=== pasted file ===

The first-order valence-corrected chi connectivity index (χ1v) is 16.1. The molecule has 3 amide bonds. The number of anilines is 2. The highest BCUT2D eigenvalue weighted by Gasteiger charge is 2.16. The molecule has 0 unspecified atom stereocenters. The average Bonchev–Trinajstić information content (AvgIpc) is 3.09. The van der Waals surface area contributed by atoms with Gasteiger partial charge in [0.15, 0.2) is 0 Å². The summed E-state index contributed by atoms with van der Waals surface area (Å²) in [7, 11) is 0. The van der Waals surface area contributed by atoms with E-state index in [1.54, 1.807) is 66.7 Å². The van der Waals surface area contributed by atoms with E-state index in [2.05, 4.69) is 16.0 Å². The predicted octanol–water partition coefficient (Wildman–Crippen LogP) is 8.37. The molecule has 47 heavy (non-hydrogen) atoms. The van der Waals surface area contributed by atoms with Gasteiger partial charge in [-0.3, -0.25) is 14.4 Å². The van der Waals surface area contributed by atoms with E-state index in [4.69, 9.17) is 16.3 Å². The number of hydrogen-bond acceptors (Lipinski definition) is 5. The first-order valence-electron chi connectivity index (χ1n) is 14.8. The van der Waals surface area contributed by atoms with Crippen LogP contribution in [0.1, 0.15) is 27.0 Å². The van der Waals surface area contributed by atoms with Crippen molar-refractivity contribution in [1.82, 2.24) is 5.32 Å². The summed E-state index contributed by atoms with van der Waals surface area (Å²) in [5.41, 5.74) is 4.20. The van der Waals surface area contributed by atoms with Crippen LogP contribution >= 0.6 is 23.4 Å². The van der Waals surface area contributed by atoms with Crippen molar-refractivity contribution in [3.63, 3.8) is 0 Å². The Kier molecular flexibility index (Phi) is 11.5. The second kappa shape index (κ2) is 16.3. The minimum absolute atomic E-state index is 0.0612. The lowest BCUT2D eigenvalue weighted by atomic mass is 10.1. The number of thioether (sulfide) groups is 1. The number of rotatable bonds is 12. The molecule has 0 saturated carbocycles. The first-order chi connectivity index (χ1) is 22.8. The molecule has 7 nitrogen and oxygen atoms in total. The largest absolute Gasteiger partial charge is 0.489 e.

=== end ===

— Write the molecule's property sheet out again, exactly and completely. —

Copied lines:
The first-order valence-corrected chi connectivity index (χ1v) is 16.1. The molecule has 3 amide bonds. The number of anilines is 2. The highest BCUT2D eigenvalue weighted by Gasteiger charge is 2.16. The molecule has 0 unspecified atom stereocenters. The average Bonchev–Trinajstić information content (AvgIpc) is 3.09. The van der Waals surface area contributed by atoms with Gasteiger partial charge in [0.15, 0.2) is 0 Å². The summed E-state index contributed by atoms with van der Waals surface area (Å²) in [7, 11) is 0. The van der Waals surface area contributed by atoms with E-state index in [1.54, 1.807) is 66.7 Å². The van der Waals surface area contributed by atoms with E-state index in [2.05, 4.69) is 16.0 Å². The predicted octanol–water partition coefficient (Wildman–Crippen LogP) is 8.37. The molecule has 47 heavy (non-hydrogen) atoms. The van der Waals surface area contributed by atoms with Gasteiger partial charge in [-0.3, -0.25) is 14.4 Å². The van der Waals surface area contributed by atoms with E-state index in [4.69, 9.17) is 16.3 Å². The number of hydrogen-bond acceptors (Lipinski definition) is 5. The first-order valence-electron chi connectivity index (χ1n) is 14.8. The van der Waals surface area contributed by atoms with Crippen LogP contribution in [0.1, 0.15) is 27.0 Å². The van der Waals surface area contributed by atoms with Crippen molar-refractivity contribution in [1.82, 2.24) is 5.32 Å². The summed E-state index contributed by atoms with van der Waals surface area (Å²) in [5.41, 5.74) is 4.20. The van der Waals surface area contributed by atoms with Crippen LogP contribution >= 0.6 is 23.4 Å². The van der Waals surface area contributed by atoms with Crippen molar-refractivity contribution in [3.63, 3.8) is 0 Å². The Kier molecular flexibility index (Phi) is 11.5. The second kappa shape index (κ2) is 16.3. The minimum absolute atomic E-state index is 0.0612. The lowest BCUT2D eigenvalue weighted by atomic mass is 10.1. The number of thioether (sulfide) groups is 1. The number of rotatable bonds is 12. The molecule has 0 saturated carbocycles. The first-order chi connectivity index (χ1) is 22.8. The molecule has 7 nitrogen and oxygen atoms in total. The largest absolute Gasteiger partial charge is 0.489 e.